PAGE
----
AND here we come to the main point (in my opinion, of course). Beginning from page 752 you write about "the elite and cream" of the Polish officers who had been executed in the Katyn forest. No one would say that there was nothing of the sort but it must be made quite clear that those ill-fated men were for the most part police and security officers, frontier guards, gendarmes and instructors from military schools. Many Polish Army training centers were located in the East due to comparatively scarce population, convenient spots for firing ranges, etc.

It was a kind of Polish Siberia, I would say. The elite and cream had been killed or gone to German PoW camps while, for one, airmen flew, or drove to Romania and then to Britain (through France in most cases) . Seamen went out using their own ways.

That part of pre-war Poland was inhabited by non-Poles in the main, hence the abundance of police and security forces there. Stalin certainly did not need them in his planned war against Germany. So, such kind of people comprised the bulk of the "cream" you write about. As for rank and file, they were mostly Ukrainian and Belorussian peasants called up under Polish banners to fight the war for Warsaw. Stalin set them all free by the end of 1939.He intended to make use of them later. I happen to know Mrs. Lebedeva. In 2001 I translated the report she made on deportation of "hostile elements" from Baltic states at an international conference held in the city of Riga (Latvia) . She knows the subject well enough.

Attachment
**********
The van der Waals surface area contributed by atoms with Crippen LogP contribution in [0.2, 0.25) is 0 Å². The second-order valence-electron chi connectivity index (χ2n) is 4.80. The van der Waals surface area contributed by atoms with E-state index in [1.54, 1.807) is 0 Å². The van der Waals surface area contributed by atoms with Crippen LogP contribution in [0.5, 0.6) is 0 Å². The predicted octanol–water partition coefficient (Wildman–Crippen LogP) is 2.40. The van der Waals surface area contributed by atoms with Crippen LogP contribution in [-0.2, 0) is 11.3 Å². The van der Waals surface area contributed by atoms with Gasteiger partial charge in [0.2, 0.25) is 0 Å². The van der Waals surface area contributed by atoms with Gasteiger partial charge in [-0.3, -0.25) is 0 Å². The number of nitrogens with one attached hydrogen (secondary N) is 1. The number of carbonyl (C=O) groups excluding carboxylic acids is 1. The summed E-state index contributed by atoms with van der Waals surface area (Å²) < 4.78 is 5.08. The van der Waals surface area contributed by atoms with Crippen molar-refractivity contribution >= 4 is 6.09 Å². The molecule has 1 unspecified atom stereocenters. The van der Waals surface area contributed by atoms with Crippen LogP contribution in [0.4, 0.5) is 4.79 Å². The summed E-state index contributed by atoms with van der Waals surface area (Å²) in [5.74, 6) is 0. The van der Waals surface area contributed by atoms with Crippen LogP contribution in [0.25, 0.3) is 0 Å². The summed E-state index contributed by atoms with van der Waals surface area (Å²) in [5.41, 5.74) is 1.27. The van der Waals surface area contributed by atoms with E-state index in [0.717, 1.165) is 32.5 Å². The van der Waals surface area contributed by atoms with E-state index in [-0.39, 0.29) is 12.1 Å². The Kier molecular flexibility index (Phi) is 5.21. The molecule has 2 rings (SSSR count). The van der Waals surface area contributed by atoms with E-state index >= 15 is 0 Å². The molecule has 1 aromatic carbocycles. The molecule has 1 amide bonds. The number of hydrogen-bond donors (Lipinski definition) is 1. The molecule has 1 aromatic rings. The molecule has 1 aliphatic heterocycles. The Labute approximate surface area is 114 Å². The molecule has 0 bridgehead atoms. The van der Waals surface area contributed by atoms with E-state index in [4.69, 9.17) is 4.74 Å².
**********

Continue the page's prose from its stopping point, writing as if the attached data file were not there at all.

Then on page 753 you refer to Beria and Merkulov. They held different posts during the war but I'd like to note that MGB stands for Ministry of State Security (later, under Khrushchev, it was renamed into Committee (hence KGB) . In any case there were no ministries at that time. Corresponding bodies were called commissariats. NKVD stands for People's Commissariat of Internal Affairs and Beria was the People's Commissar of Internal Affairs. The commissariats had been renamed into ministries in 1946.

On page 758 there is a reference to the biggest tank battle in history. It may be of some interest to you that some unorthodox historians here are inclined to reckon that the biggest one took place late in June, 1941 when the "Butcher" Zhukov threw a lot more tanks against Kleist in the Western Ukraine.

Then on page 808. It is not clear how it could be that the mail of Germans sent from home to their dear on the front-line had been captured in Algiers.

And the last remark pertaining to page 833. Without going deeper into the actual composition of German tank forces I permit myself to note that Hornet (Hummel) was not a tank but assault gun (or self-propelled gun, whatever you like) .

I think, Mr.Irving, you will understand that I was motivated only by the one and only thing be both share: search for truth.

Remaining your obedient servant

Alexander Shipilov
("former military person") .



Churchill's War vols. I (1987) and ii (2001)
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Irving David Irving replies:

I WELCOME all letters with corrections and commetns on my books; when new editions are published, we will endeavour to incorporate these, although it will usually take some time before the corresponding pdf file is updated in our "free download" section.
 © Focal Point 2003 David Irving